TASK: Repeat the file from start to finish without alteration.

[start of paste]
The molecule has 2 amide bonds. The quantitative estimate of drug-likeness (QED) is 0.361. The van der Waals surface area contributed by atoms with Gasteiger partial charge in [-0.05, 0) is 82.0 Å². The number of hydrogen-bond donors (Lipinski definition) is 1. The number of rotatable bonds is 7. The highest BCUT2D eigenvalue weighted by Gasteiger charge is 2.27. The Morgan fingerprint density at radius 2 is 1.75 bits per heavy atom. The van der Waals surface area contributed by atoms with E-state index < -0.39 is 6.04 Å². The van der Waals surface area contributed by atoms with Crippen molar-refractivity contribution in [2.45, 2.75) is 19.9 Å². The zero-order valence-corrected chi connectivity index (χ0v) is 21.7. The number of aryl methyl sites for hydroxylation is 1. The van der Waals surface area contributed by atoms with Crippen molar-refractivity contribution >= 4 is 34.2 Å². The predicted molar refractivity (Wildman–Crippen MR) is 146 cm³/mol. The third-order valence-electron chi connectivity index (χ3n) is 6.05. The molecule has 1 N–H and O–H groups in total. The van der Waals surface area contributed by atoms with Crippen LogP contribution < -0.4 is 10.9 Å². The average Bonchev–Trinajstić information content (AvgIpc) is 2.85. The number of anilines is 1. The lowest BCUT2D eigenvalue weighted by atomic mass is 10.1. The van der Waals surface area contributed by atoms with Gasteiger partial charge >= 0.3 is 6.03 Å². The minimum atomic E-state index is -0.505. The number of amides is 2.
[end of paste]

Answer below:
The molecule has 2 amide bonds. The quantitative estimate of drug-likeness (QED) is 0.361. The van der Waals surface area contributed by atoms with Gasteiger partial charge in [-0.05, 0) is 82.0 Å². The number of hydrogen-bond donors (Lipinski definition) is 1. The number of rotatable bonds is 7. The highest BCUT2D eigenvalue weighted by Gasteiger charge is 2.27. The Morgan fingerprint density at radius 2 is 1.75 bits per heavy atom. The van der Waals surface area contributed by atoms with E-state index < -0.39 is 6.04 Å². The van der Waals surface area contributed by atoms with Crippen molar-refractivity contribution in [2.45, 2.75) is 19.9 Å². The zero-order valence-corrected chi connectivity index (χ0v) is 21.7. The number of aryl methyl sites for hydroxylation is 1. The van der Waals surface area contributed by atoms with Crippen molar-refractivity contribution >= 4 is 34.2 Å². The predicted molar refractivity (Wildman–Crippen MR) is 146 cm³/mol. The third-order valence-electron chi connectivity index (χ3n) is 6.05. The molecule has 1 N–H and O–H groups in total. The van der Waals surface area contributed by atoms with Crippen LogP contribution < -0.4 is 10.9 Å². The average Bonchev–Trinajstić information content (AvgIpc) is 2.85. The number of anilines is 1. The lowest BCUT2D eigenvalue weighted by atomic mass is 10.1. The van der Waals surface area contributed by atoms with Gasteiger partial charge >= 0.3 is 6.03 Å². The minimum atomic E-state index is -0.505. The number of amides is 2.